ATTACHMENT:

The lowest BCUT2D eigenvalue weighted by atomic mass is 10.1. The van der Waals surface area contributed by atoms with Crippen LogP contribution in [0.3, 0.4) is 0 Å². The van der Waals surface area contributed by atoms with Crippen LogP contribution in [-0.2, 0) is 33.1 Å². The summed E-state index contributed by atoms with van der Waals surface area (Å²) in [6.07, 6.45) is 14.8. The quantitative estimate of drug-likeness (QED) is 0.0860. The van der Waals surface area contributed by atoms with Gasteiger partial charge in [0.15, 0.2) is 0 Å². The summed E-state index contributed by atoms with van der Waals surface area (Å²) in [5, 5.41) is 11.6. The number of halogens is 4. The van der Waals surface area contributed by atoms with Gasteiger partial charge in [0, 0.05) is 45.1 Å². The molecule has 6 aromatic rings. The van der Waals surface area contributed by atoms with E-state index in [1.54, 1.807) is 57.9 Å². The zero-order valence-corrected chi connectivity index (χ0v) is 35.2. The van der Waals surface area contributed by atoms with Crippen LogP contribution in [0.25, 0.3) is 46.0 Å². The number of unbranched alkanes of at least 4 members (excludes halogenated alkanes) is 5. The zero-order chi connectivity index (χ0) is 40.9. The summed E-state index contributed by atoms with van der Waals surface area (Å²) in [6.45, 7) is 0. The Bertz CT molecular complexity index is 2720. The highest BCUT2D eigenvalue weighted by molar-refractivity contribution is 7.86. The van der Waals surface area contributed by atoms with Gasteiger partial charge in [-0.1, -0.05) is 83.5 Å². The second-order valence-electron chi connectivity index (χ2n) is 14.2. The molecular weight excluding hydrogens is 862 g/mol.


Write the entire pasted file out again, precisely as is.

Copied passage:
The lowest BCUT2D eigenvalue weighted by atomic mass is 10.1. The van der Waals surface area contributed by atoms with Crippen LogP contribution in [0.3, 0.4) is 0 Å². The van der Waals surface area contributed by atoms with Crippen LogP contribution in [-0.2, 0) is 33.1 Å². The summed E-state index contributed by atoms with van der Waals surface area (Å²) in [6.07, 6.45) is 14.8. The quantitative estimate of drug-likeness (QED) is 0.0860. The van der Waals surface area contributed by atoms with Gasteiger partial charge in [0.15, 0.2) is 0 Å². The summed E-state index contributed by atoms with van der Waals surface area (Å²) in [5, 5.41) is 11.6. The number of halogens is 4. The van der Waals surface area contributed by atoms with Gasteiger partial charge in [0, 0.05) is 45.1 Å². The molecule has 6 aromatic rings. The van der Waals surface area contributed by atoms with E-state index in [1.54, 1.807) is 57.9 Å². The zero-order valence-corrected chi connectivity index (χ0v) is 35.2. The van der Waals surface area contributed by atoms with Crippen LogP contribution in [0.25, 0.3) is 46.0 Å². The number of unbranched alkanes of at least 4 members (excludes halogenated alkanes) is 5. The zero-order chi connectivity index (χ0) is 40.9. The summed E-state index contributed by atoms with van der Waals surface area (Å²) in [6.45, 7) is 0. The Bertz CT molecular complexity index is 2720. The highest BCUT2D eigenvalue weighted by molar-refractivity contribution is 7.86. The van der Waals surface area contributed by atoms with Gasteiger partial charge in [-0.1, -0.05) is 83.5 Å². The second-order valence-electron chi connectivity index (χ2n) is 14.2. The molecular weight excluding hydrogens is 862 g/mol.